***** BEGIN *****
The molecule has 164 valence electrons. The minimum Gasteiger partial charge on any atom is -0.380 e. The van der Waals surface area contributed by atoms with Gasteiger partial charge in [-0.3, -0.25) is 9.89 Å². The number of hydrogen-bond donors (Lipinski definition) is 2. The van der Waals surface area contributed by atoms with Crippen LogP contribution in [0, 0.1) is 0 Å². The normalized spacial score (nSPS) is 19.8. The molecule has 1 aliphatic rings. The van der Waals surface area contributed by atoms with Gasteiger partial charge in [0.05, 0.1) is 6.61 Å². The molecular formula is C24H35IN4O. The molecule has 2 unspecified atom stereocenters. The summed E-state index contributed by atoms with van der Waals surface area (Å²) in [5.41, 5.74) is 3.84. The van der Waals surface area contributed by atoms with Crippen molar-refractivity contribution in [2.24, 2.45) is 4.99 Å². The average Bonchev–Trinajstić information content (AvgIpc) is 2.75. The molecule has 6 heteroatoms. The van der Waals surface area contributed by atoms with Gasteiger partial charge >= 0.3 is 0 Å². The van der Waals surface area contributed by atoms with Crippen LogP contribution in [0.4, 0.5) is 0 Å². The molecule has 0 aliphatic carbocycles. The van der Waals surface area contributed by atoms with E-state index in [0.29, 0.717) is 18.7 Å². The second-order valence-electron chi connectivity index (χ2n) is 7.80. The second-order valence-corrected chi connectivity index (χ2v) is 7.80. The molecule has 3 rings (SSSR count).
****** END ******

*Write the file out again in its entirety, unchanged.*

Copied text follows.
The molecule has 164 valence electrons. The minimum Gasteiger partial charge on any atom is -0.380 e. The van der Waals surface area contributed by atoms with Gasteiger partial charge in [-0.3, -0.25) is 9.89 Å². The number of hydrogen-bond donors (Lipinski definition) is 2. The van der Waals surface area contributed by atoms with Crippen LogP contribution in [0, 0.1) is 0 Å². The normalized spacial score (nSPS) is 19.8. The molecule has 1 aliphatic rings. The van der Waals surface area contributed by atoms with Gasteiger partial charge in [0.05, 0.1) is 6.61 Å². The molecular formula is C24H35IN4O. The molecule has 2 unspecified atom stereocenters. The summed E-state index contributed by atoms with van der Waals surface area (Å²) in [5.41, 5.74) is 3.84. The van der Waals surface area contributed by atoms with Crippen molar-refractivity contribution in [2.24, 2.45) is 4.99 Å². The average Bonchev–Trinajstić information content (AvgIpc) is 2.75. The molecule has 6 heteroatoms. The van der Waals surface area contributed by atoms with Gasteiger partial charge >= 0.3 is 0 Å². The van der Waals surface area contributed by atoms with Crippen LogP contribution in [0.4, 0.5) is 0 Å². The molecule has 0 aliphatic carbocycles. The van der Waals surface area contributed by atoms with E-state index in [0.29, 0.717) is 18.7 Å². The second-order valence-electron chi connectivity index (χ2n) is 7.80. The second-order valence-corrected chi connectivity index (χ2v) is 7.80. The molecule has 3 rings (SSSR count).